Wearing all black and decorated in a sad clown face, Nashua Chantal climbed over the perimeter fence Sunday before standing on the Fort Benning sign on the final day of the annual School of the Amerias Watch protest.
Chantal, also known as Robert Norman Chantal, was promptly taken into custody at 11:45 a.m. by the Department of the Army security guards. His arrest came nearly three hours after Eve Tetaz was stopped at 9 a.m. as she attempted to enter the Interstate 185 gate on post.
Chantal, 62, of Americus and Tetaz, 83, of Washington, D.C., were the only two arrests from an energized crowd of about 1,336. A spokesman for the Washington-based group said both protesters will face criminal trespassing charges on Jan. 13 in U.S. District Court.
Two years ago, Chantal was charged with trespassing after placing a canvas over the barbed wire fence and climbing onto the post. Tetaz, an author, veteran peace and justice activist and retired public school teacher, has been active with SOA since 2010. She was arrested with the Rev. Roy Bourgeois, founder of SOA Watch, in front of the White House when they called on President Obama’s administration to close down the institute. With “Study War No More” written on the back of his shirt, Chantal was cheered on by the crowd as he climbed inside the perimeter fence.
A ladder was tossed to Chantal on the other side and it was used to climb the Fort Benning sign at Stone Gate. Atop the sign, Chantal was on the post and in violating of the law.
Hundreds gathered at the gate with wooden crosses after a funeral procession was held to remember the victims of violence in Latin America. Sunday marked the 25th year SOA Watch has called for the closing of the Western Hemisphere Institute for Security Cooperation since the 1989 massacre in El Salvador was linked to graduates of the School of the Americas. The school operated on post from 1984 to 2000 before closing and reopening in 2001 as the institute.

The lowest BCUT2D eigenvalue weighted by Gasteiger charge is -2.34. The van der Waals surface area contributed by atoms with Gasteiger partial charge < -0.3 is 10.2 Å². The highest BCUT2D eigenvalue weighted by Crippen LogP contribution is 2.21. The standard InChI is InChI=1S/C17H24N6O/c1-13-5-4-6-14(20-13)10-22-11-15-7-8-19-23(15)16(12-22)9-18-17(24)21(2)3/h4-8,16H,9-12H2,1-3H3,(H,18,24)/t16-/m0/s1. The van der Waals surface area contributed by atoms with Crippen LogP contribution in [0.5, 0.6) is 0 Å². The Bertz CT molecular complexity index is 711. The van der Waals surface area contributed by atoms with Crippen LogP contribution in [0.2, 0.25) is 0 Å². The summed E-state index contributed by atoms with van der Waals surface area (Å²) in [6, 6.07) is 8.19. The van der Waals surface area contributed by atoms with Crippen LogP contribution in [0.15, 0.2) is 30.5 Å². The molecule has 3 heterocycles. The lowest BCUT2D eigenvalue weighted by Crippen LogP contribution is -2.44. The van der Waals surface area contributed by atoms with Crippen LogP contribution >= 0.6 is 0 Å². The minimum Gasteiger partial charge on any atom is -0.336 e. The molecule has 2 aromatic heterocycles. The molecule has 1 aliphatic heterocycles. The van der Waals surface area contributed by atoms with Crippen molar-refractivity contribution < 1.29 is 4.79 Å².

Even as as a thunderstorm rolled through the area, former Georgia NAACP State Conference president Edward DuBose stirred the crowd by stating why he’s still calling for closure of the institute 25 years later. “I come out every year because I believe that one day WHINSEC is going to be closed,” he said. “I believe one day the city and the general will hear our voices.”
DuBose called the names of Trayvon Martin who was gunned down in Sanford, Fla., by a neighborhood watch volunteer in 2012, the Aug. 9 shooting of Michael Brown by an officer in Ferguson, Mo., and other incidents across the country. “I come out here because there is a revolution,” DuBose said. “You can’t stop the revolution general. You cant stop the revolution city.”
Mel Beltran, a native of Mexico but now a resident of Arkansas, said it was her first visit to the SOA Watch protest. She is aware that Mexico sends many soldiers for training at the institute. “I’m against it,” she said.
Louis Wolf, who served six months in federal prison after crossing into Fort Benning in 2008, voiced concerns about the recent disappearance of 43 students in Mexico. During his federal court hearing, Wolf said he was asked why would trainees from the school hurt their own people?
“I couldn’t answer,” Wolf said. “The obvious answer is they are just doing what they are trained to do.”
While the crowd was slightly smaller this year than the 1,750 in 2013, Bourgeois said the weekend was a turning point in the movement calling attention to the Stewart Detention Center for immigrants Saturday in Lumpkin along with the normal protest on Benning Road. “We are here but we are kind of connected to Stewart,” he said. “This is kind of a historic moment for us.”